Archive for the ‘The law's limits’ Category

The Law drives us to the Gospel, that we are justified, then sends us to the Law again to show us our duty now that we are justified

January 12, 2010

We cry down the Law when it comes to our justification, but we set it up when it comes to our sanctification. The Law drives us to the Gospel, that we are justified, then sends us to the Law again to show us our duty now that we are justified.

Thomas Boston, in Michael A. Robinson, God Does Exist!, Author House 2006, p.182

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November 23, 2009

(Having come under conviction of sin, Bunyan ‘cleaned up’ his life and ‘got religion’. Realising he had broken it, he was now trying to keep God’s Law. His neighbours were impressed – but he was still a child of the devil; now whitewashed but yet a tomb)

…my neighbours were amazed at this my great conversion, from prodigious profaneness, to something like a moral life; and, truly, so they well might; for this my conversion was as great, as for Tom of Bedlam to become a sober man. Now, therefore, they began to praise, to commend, and to speak well of me, both to my face, and behind my back. Now, I was, as they said, become godly; now, I was become a right honest man. But, oh! When I understood that these were their words and opinions of men, it pleased me mighty well. For though, as yet, I was nothing but a poor painted hypocrite, yet I loved to be talked of as one that was truly godly. I was proud of my godliness, and, indeed, I did all I did, either to be seen of, or to be well spoken of, by man. And thus I continued for about a twelvemonth or more.’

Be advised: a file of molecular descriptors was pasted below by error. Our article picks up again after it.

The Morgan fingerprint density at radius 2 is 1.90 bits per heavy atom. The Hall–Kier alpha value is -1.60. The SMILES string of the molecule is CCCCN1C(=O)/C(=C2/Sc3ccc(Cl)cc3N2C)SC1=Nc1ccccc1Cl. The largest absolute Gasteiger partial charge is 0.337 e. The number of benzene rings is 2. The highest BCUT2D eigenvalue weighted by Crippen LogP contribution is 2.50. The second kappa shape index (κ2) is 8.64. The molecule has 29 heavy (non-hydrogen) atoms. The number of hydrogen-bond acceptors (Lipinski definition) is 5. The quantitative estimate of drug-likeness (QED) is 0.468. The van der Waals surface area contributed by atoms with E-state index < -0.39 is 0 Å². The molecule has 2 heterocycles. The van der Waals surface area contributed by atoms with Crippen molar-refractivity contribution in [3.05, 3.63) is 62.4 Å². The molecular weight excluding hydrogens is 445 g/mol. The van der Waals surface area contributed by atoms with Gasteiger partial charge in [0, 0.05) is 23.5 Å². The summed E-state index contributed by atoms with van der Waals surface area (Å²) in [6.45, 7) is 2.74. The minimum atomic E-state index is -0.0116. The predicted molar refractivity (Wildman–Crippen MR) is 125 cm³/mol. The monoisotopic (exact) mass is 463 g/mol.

Faith Cook, Fearless Pilgrim: The Life and Times of John Bunyan, Evangelical Press 2008, p.75

God gave us Ten Commandments and we broke them. Wilson gave us his Fourteen Points and we shall see

November 17, 2009

At the end of World War I, US President Woodrow Wilson proposed a 14 point plan calling for free elections, free trade, freedom of the seas and world disarmament. He spoke of a League of Nations to guarantee the peace.

Georges Clemenceau, French Premier, said: “God gave us Ten Commandments and we broke them. Wilson gave us his Fourteen Points and we shall see.”

By faith are we saved only, in believing the promises. And though faith be never without love and good works, yet is our saving imputed neither to love nor unto good works, but unto faith only

October 31, 2009

By faith are we saved only, in believing the promises. And though faith be never without love and good works, yet is our  saving imputed neither to love nor unto good works, but unto faith only. For love and works are under the law, which requireth perfection and the ground and fountain of the heart, and damneth all imperfectness. Now is faith under the promises, which damn not; but give pardon, grace, mercy, favor, and whatsoever is contained in the promises.

William Tyndale, A PATHWAY INTO THE HOLY SCRIPTURE,

I lusted to thieve, and did it, compelled by no hunger, nor poverty…For I stole that, of which I had enough, and much better

October 16, 2009

…I lusted to thieve, and did it, compelled by no hunger, nor poverty…For I stole that, of which I had enough, and much better. Nor cared I to enjoy what I stole, but joyed in the theft and sin itself. A pear tree there was near our vineyard, laden with fruit, tempting neither for colour nor taste. To shake and rob this, some lewd young fellows of us went, late one night…and took huge loads, not for our eating, but to fling to the very hogs, having only tasted them. And this, but to do what we liked only, because it was misliked. Behold my heart, O God, behold my heart, which Thou hadst pity upon in the bottom of the bottomless pit. Now, behold, let my heart tell Thee what it sought there, that I should be gratuitously evil, having no temptation to ill, but the ill itself. It was foul, and I loved it; I loved to perish, I loved mine own fault, not that for which I was faulty, but my fault itself. Foul soul, falling from Thy firmament to utter destruction; not seeking aught through the shame, but the shame itself!

Augustine, Confessions, 2.4.

The Old Testament’s promises fulfilled in the New

September 12, 2009